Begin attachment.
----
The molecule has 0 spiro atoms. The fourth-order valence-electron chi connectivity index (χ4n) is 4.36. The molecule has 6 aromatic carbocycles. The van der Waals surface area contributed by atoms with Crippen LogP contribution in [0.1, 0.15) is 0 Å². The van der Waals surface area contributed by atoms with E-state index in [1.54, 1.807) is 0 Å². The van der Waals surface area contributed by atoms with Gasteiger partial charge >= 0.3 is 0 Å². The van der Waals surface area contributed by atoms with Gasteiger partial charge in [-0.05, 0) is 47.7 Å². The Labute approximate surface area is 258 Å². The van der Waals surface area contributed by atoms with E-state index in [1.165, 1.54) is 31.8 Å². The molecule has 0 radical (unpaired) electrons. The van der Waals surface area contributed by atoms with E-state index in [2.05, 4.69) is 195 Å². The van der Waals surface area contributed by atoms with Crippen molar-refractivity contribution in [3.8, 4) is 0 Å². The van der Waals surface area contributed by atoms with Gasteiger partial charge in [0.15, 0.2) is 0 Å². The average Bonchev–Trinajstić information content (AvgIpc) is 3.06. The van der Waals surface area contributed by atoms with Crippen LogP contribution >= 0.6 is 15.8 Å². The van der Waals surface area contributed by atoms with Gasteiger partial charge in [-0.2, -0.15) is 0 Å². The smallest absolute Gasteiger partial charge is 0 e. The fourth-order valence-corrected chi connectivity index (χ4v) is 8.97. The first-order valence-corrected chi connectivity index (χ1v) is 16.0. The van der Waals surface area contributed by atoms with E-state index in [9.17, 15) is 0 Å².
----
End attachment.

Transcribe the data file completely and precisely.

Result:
The molecule has 0 spiro atoms. The fourth-order valence-electron chi connectivity index (χ4n) is 4.36. The molecule has 6 aromatic carbocycles. The van der Waals surface area contributed by atoms with Crippen LogP contribution in [0.1, 0.15) is 0 Å². The van der Waals surface area contributed by atoms with E-state index in [1.54, 1.807) is 0 Å². The van der Waals surface area contributed by atoms with Gasteiger partial charge >= 0.3 is 0 Å². The van der Waals surface area contributed by atoms with Gasteiger partial charge in [-0.05, 0) is 47.7 Å². The Labute approximate surface area is 258 Å². The van der Waals surface area contributed by atoms with E-state index in [1.165, 1.54) is 31.8 Å². The molecule has 0 radical (unpaired) electrons. The van der Waals surface area contributed by atoms with E-state index in [2.05, 4.69) is 195 Å². The van der Waals surface area contributed by atoms with Crippen molar-refractivity contribution in [3.8, 4) is 0 Å². The van der Waals surface area contributed by atoms with Gasteiger partial charge in [0.15, 0.2) is 0 Å². The average Bonchev–Trinajstić information content (AvgIpc) is 3.06. The van der Waals surface area contributed by atoms with Crippen LogP contribution >= 0.6 is 15.8 Å². The van der Waals surface area contributed by atoms with Gasteiger partial charge in [-0.2, -0.15) is 0 Å². The smallest absolute Gasteiger partial charge is 0 e. The fourth-order valence-corrected chi connectivity index (χ4v) is 8.97. The first-order valence-corrected chi connectivity index (χ1v) is 16.0. The van der Waals surface area contributed by atoms with E-state index in [9.17, 15) is 0 Å².